The district court made a finding that Cohen “has substantial financial resources,” including a trust of which he is the beneficiary and interests in two businesses.  The district court also found that the value of one of the businesses was between $815,000 and $1.4 million.  But the district court did not make a finding of the actual amount of income Cohen received from these resources.  While the record supports the finding that Cohen received nonwage income between 2000 and 2002, the district court clearly erred by making an assumption rather than making a finding regarding the amount of income Cohen receives from “family businesses/trusts,” and on remand the district court must make such a finding.

            Cohen next challenges the district court’s determination that Vokaty had no monthly income for child-support purposes.  He first disputes the district court’s finding that Vokaty’s “educational loans and grants are all consumed for tuition and books” and argues that she received $1,149 per semester in excess of her tuition and books.  Student-loan money in excess of educational expenses is considered income to the recipient for child-support purposes.  Gilbertson v. Graff, 477 N.W.2d 771, 774 (Minn. App. 1991).  Vokaty’s student-loan award for the 2004 fall semester was $5,645.  Her “student account statement” for that semester shows a total charge of $5,297, including bookstore charges totaling $214.  But her student account statement also includes a $1,149 entry shown as “stu refn;l vokaty.”  And although Vokaty claims that she “does not have any excess proceeds from her loans or grants,” she offered no evidence that, in addition to tuition, her education-related expenses were the $214 in bookstore charges plus $1,149 or more per semester.  The district court made no finding regarding the nature of the $1,149 entry, which appears on its face to be a refund to Vokaty.  Without such a determination, we conclude that the finding that Vokaty has no excess student-loan funds has no reasonable basis in the record.  We remand for reconsideration of whether Vokaty’s student loans and grants are completely consumed by education-related expenses and, if not, what portion of the loans and grants is income to Vokaty.

Cohen also challenges the district court’s finding that Vokaty’s monthly social-security benefits are not income.  “Income” includes “disability payments.”  Minn. Stat. § 518.54, subd. 6 (2004).  But benefits received under Title IV-A of the Social Security Act, which provides assistance to needy families with children, are not income.  See Minn. Stat. § 518.54, subd. 6; 42 U.S.C. § 601(a)(1) (2000).  In the proceedings before the district court, Vokaty described the social-security payments that she receives as “social security disability.”  In her brief on appeal, she describes the payments as “social security income” and a “social security grant.”  Because the record does not show whether Vokaty receives social-security disability benefits or benefits under Title IV-A of the Social Security Act, the district court’s finding that the benefits are not income is not supported by the record.  On remand, the district court must determine the nature of the social-security benefits that Vokaty receives, thereby determining whether they are income.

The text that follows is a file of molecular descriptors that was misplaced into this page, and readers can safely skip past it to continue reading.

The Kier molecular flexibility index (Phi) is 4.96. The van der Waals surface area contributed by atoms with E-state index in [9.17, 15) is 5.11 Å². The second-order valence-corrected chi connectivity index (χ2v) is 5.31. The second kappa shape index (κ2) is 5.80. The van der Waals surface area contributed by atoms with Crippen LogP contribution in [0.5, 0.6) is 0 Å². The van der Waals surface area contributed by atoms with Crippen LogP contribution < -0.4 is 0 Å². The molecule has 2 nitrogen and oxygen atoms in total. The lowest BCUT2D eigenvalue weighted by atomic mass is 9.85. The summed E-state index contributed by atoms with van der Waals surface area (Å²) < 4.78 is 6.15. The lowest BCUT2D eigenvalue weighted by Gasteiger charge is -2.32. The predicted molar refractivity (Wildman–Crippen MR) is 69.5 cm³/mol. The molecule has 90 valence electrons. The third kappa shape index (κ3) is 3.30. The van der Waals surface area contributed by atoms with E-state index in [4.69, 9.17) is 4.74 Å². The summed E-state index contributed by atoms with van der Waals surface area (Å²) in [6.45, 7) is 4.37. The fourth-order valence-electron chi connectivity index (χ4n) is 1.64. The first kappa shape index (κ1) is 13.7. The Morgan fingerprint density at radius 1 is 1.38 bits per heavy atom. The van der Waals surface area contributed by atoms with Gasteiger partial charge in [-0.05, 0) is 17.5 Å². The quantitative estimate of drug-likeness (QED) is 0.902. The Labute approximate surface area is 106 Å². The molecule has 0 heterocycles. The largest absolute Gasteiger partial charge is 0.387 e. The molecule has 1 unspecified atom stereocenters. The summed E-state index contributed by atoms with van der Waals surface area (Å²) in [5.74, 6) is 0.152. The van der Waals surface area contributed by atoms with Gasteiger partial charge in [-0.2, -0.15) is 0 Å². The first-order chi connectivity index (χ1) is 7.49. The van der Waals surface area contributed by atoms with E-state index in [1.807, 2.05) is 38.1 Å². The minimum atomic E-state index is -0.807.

Cohen next argues that the district court erred in its application of the Hortis/Valento formula by using an incorrect parenting-time ratio.  “Application of the Hortis/Valento formula to cases of joint physical custody is an application of the guidelines.”  Schlichting v. Paulus, 632 N.W.2d 790,792 (Minn. App. 2001).  Under the formula, “the guideline child support amount is the amount indicated by the guidelines, but only for the periods of time that the other parent has actual custody” of the child.  Id.  “Thus, the presumptively correct, guideline child-support amount for parents with joint physical custody is the amount calculated under Minn. Stat. § 518.551, subd. 5(b), for each parent, less the amount offset by the Hortis/Valento formula.”  Id. at 793.  Any deviation from this amount requires findings under Minn. Stat. § 518.551, subd. 5(i).  Id.  We will “not reverse the trial court’s decision on child support . . . unless that decision was clearly erroneous.”  Rutten v. Rutten, 347 N.W.2d 47, 51 (Minn. 1984).